If you were to throw a party for a significant milestone right now, what do you imagine would be said about you? And in 10 years’ time, what, if anything, would you want them to be able to say differently? And how would you begin to reshape your life to make that possible? Living by design requires intentionality, with those intentions best supported through self-affirmations.
In America, people don’t shy away from affirming themselves and showcasing their strengths. On Monday 3 July, a day before America’s Independence Day, my relatives and I visited America’s One World Observatory. It was the first visit to the country for at least seven members of our travelling party.
One World Observatory is a symbol of America’s modern history, as it is built on the site of the Twin Towers that were destroyed during the September 11th attacks. It remains one of the world’s tallest buildings and symbolises America’s ability to rise again and overcome even the worst of times. It’s inspiring to many, regardless of any cynicism about what America stands for.
This visit sparked a conversation among the nine of us, where we shared what we believed were our notable achievements as individuals and as South Africans. A retired policeman proudly shared that he had never received a complaint during his 39-year career and had never accepted a bribe. A former principal in our group celebrated years of dedicated public service, which resulted in producing successful bankers, doctors, and other significant individuals in society. I, on the other hand, took pride in making this family trip a reality after years of planning and convincing everyone to save. The room filled with joy and confidence as each person shared their small and big accomplishments.
This is exactly what Helena Dolny and I teach as the first module in our four-module online course called “Live by Design”. We invite participants to embark on an exercise that explores what a praise singer would say about themselves at a celebratory event. The intention of this solo reflection activity is to enhance our lives and reveal what matters most to us in terms of how we choose to live and our goals.
Sometimes, during significant ritual occasions or on our milestone birthdays, someone will give a speech about us. There may even be multiple speeches given by friends, siblings, or spouses. In ancient North Africa, some rulers had their accomplishments engraved on stone tablets, which can be seen in museums in Athens.
In Southern Africa, there is the tradition of the Imbongi, a Nguni praise poet, who performs ceremonial activities at important events. They are often a member of the welcoming party and referred to as “the poet who walks before any great chief”.
We encourage participants to become their own praise singers, recognising and acknowledging their own value. This is because we firmly believe that self-affirmation is essential for our well-being, and it directly impacts our ability to address the challenges of life and death.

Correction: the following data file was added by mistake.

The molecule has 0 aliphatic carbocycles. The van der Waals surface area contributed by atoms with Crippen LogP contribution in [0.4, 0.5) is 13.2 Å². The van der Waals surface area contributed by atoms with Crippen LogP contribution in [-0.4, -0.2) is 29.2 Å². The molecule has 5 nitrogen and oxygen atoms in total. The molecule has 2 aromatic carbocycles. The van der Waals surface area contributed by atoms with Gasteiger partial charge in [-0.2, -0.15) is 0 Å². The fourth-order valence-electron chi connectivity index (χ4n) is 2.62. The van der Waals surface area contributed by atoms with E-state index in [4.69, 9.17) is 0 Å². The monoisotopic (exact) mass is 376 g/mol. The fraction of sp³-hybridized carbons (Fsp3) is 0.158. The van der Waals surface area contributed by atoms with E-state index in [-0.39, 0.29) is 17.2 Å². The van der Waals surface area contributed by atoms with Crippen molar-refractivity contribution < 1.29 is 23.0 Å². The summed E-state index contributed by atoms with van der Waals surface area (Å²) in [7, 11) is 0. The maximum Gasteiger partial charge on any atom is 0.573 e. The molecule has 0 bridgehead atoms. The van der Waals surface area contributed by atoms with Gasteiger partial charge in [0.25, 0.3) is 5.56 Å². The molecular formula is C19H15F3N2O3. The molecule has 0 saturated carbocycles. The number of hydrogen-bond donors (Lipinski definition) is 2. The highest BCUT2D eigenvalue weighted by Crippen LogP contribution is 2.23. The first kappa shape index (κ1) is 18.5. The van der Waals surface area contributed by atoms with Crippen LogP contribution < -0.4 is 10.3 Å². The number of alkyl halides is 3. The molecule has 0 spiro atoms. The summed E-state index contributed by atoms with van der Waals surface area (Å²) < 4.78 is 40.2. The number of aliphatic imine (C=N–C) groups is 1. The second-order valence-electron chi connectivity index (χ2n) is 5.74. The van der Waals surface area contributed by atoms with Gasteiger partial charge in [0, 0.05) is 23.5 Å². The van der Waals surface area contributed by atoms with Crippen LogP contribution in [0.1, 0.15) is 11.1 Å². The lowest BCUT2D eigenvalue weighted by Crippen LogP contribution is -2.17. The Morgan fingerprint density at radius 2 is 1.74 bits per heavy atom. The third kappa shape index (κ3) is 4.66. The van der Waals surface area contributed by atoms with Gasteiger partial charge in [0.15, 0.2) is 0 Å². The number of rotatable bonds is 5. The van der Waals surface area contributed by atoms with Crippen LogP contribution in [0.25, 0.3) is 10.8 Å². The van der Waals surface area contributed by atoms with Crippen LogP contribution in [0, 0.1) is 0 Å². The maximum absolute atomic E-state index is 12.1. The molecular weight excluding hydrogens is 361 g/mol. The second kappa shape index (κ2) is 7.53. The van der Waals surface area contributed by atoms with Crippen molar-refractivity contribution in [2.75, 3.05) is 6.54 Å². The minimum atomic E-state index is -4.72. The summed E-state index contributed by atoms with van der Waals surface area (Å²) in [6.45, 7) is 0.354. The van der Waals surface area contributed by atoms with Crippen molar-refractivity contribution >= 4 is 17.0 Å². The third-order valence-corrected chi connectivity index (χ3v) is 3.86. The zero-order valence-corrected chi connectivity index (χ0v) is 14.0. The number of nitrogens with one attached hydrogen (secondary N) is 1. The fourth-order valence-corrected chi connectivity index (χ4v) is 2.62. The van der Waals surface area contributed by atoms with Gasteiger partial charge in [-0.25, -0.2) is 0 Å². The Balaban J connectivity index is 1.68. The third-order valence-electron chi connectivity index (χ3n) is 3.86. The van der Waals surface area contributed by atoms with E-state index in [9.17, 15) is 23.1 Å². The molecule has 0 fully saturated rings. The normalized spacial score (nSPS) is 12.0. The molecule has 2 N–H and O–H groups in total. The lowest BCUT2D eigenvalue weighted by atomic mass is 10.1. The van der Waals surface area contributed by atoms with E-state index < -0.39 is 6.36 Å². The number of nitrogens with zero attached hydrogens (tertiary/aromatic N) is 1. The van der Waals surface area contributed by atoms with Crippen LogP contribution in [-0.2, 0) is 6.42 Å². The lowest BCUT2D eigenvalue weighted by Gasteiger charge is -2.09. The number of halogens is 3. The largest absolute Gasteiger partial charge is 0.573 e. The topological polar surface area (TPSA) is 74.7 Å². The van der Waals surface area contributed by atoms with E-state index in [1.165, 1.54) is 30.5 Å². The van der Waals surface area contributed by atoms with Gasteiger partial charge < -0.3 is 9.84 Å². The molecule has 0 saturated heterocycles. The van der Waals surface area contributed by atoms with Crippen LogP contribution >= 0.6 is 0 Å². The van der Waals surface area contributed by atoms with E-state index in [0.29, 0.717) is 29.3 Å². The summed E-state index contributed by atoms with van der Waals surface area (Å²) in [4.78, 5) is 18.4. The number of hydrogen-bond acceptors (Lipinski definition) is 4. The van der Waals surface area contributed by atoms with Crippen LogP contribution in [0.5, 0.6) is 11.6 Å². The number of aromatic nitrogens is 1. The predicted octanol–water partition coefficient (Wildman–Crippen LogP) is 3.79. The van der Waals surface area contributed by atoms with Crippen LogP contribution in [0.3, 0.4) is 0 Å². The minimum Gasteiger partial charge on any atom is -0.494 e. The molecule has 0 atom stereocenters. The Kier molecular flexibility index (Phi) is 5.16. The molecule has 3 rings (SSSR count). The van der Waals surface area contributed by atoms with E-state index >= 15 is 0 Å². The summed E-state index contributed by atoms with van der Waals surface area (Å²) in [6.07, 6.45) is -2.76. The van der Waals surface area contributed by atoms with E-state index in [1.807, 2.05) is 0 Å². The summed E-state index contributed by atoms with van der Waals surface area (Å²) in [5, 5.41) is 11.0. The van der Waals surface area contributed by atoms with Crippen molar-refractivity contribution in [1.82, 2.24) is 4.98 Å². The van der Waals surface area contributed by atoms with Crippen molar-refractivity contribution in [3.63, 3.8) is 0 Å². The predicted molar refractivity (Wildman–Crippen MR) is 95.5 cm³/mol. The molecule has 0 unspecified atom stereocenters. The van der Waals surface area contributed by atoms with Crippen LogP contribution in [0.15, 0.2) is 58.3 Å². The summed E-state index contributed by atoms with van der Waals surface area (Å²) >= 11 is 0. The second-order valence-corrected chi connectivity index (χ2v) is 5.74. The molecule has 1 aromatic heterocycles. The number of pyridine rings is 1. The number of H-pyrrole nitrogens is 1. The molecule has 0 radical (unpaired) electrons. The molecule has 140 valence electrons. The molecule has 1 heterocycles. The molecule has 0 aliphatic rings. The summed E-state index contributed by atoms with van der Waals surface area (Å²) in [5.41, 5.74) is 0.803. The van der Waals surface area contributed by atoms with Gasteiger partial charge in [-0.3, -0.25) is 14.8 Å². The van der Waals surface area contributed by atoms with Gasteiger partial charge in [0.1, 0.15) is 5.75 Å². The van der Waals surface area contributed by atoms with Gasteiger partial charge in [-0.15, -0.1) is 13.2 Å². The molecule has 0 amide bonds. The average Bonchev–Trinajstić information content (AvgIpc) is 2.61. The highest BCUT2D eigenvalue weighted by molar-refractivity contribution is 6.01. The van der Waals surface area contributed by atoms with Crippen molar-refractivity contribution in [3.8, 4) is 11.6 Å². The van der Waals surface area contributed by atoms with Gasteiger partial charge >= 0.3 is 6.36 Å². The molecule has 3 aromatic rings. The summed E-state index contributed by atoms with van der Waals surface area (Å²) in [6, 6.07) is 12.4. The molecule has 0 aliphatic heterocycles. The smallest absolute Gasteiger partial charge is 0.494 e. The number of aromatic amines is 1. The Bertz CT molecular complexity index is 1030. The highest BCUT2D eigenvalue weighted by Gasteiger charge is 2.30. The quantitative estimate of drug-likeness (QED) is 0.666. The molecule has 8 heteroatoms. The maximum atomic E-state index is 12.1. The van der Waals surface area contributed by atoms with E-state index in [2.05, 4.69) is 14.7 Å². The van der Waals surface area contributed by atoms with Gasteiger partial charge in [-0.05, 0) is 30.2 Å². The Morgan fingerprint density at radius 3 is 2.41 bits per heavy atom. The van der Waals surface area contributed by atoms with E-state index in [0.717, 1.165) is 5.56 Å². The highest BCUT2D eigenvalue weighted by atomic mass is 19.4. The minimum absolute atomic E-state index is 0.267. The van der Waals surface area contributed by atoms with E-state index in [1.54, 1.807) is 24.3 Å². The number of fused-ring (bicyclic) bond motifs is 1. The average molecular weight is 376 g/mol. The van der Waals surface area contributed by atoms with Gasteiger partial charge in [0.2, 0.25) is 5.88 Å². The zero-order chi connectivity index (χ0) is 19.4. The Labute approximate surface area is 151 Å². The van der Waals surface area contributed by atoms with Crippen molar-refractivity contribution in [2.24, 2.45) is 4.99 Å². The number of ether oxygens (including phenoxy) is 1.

Furthermore, we urge participants to share their self-affirmations aloud in the presence of others as witnesses. We encourage them to begin by embracing and celebrating their ancestral heritage, as our past and history shape our understanding of ourselves and what contributes to our greatness.
During the speech, individuals should describe who they are and the core values that guide them in all aspects of life, including family, professional, and spiritual domains. They should also reflect on their accomplishments, both big and small, and consider what they would like to be remembered for.
Additionally, if they were granted more years in life, they should envision what they would want their future praise singer to say about them in 10 years’ time. This can include sharing illuminating anecdotes, meaningful quotes, personal stories, favourite dishes, or endearing habits that define their unique character.
On 4 July, fireworks were seen even in Harlem, despite the recent ruling that will make it more difficult for black students to access Ivy League universities.
As I reflect on how Americans affirm themselves, I can’t help but wonder how this exercise would look for us and our country. There is something powerful about the role of affirmation when life sends you blows, and society puts you down. As South Africans, we have achieved extraordinary things in our immediate past, and we should be able to do the same in our immediate future, even with challenges currently facing us as individuals and as a nation.
We cannot deny the challenges we face. However, we must also refrain from solely amplifying our weaknesses. Doing so will hinder our belief in our ability to improve and achieve greatness.
It is important for individuals to recognise and acknowledge their own value and accomplishments. This exercise of being your own praise singer can be beneficial for personal growth and self-esteem. By reflecting on one’s heritage, values, and achievements, individuals can gain a better understanding of themselves and their capabilities.
As for the country, this exercise can also be useful in fostering a sense of national pride and unity. By highlighting positive aspects of the country’s history, culture, and achievements, individuals can develop a stronger connection to their nation and a belief in its potential for greatness. This exercise can help inspire individuals to work towards collective goals and contribute to the betterment of the country as a whole.
However, it is essential to strike a balance between self-affirmation and humility. While it is important to recognise and celebrate individual and national achievements, it is equally important to remain open to growth and improvement. By acknowledging areas for development and setting goals for the future, individuals and the country can continue to strive for greatness while maintaining a sense of humility and self-reflection.